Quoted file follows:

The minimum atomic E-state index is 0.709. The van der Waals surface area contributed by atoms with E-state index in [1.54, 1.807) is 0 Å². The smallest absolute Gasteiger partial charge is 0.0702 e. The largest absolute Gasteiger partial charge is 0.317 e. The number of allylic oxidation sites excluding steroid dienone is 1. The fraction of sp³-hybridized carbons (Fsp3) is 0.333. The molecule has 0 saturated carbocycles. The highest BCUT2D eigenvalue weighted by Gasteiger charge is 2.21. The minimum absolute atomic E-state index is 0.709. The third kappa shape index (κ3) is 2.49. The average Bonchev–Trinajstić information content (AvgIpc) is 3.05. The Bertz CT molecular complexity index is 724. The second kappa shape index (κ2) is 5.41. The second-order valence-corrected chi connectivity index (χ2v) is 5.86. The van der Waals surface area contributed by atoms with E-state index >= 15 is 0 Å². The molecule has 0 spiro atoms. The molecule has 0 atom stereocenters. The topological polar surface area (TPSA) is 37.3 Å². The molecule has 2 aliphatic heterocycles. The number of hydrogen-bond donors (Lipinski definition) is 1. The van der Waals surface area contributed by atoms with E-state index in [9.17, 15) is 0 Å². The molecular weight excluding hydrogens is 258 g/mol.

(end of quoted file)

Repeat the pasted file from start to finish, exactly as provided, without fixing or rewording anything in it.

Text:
The minimum atomic E-state index is 0.709. The van der Waals surface area contributed by atoms with E-state index in [1.54, 1.807) is 0 Å². The smallest absolute Gasteiger partial charge is 0.0702 e. The largest absolute Gasteiger partial charge is 0.317 e. The number of allylic oxidation sites excluding steroid dienone is 1. The fraction of sp³-hybridized carbons (Fsp3) is 0.333. The molecule has 0 saturated carbocycles. The highest BCUT2D eigenvalue weighted by Gasteiger charge is 2.21. The minimum absolute atomic E-state index is 0.709. The third kappa shape index (κ3) is 2.49. The average Bonchev–Trinajstić information content (AvgIpc) is 3.05. The Bertz CT molecular complexity index is 724. The second kappa shape index (κ2) is 5.41. The second-order valence-corrected chi connectivity index (χ2v) is 5.86. The van der Waals surface area contributed by atoms with E-state index >= 15 is 0 Å². The molecule has 0 spiro atoms. The molecule has 0 atom stereocenters. The topological polar surface area (TPSA) is 37.3 Å². The molecule has 2 aliphatic heterocycles. The number of hydrogen-bond donors (Lipinski definition) is 1. The van der Waals surface area contributed by atoms with E-state index in [9.17, 15) is 0 Å². The molecular weight excluding hydrogens is 258 g/mol.